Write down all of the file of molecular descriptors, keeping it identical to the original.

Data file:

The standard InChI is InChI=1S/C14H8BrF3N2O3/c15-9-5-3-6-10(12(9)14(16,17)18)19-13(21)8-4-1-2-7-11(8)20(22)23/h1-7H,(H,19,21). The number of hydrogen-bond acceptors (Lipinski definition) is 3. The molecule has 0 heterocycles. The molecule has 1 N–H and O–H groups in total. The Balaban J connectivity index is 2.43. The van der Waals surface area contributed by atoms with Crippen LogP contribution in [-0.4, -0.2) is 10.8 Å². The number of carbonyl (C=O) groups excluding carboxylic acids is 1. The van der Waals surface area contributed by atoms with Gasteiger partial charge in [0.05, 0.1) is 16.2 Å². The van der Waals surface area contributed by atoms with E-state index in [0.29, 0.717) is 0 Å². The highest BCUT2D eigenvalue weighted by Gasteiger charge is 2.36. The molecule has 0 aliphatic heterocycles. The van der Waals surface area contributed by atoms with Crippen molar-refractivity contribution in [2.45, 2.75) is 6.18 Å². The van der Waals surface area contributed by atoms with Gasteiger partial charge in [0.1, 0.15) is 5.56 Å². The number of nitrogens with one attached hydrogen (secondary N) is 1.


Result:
The standard InChI is InChI=1S/C14H8BrF3N2O3/c15-9-5-3-6-10(12(9)14(16,17)18)19-13(21)8-4-1-2-7-11(8)20(22)23/h1-7H,(H,19,21). The number of hydrogen-bond acceptors (Lipinski definition) is 3. The molecule has 0 heterocycles. The molecule has 1 N–H and O–H groups in total. The Balaban J connectivity index is 2.43. The van der Waals surface area contributed by atoms with Crippen LogP contribution in [-0.4, -0.2) is 10.8 Å². The number of carbonyl (C=O) groups excluding carboxylic acids is 1. The van der Waals surface area contributed by atoms with Gasteiger partial charge in [0.05, 0.1) is 16.2 Å². The van der Waals surface area contributed by atoms with E-state index in [0.29, 0.717) is 0 Å². The highest BCUT2D eigenvalue weighted by Gasteiger charge is 2.36. The molecule has 0 aliphatic heterocycles. The van der Waals surface area contributed by atoms with Crippen molar-refractivity contribution in [2.45, 2.75) is 6.18 Å². The van der Waals surface area contributed by atoms with Gasteiger partial charge in [0.1, 0.15) is 5.56 Å². The number of nitrogens with one attached hydrogen (secondary N) is 1.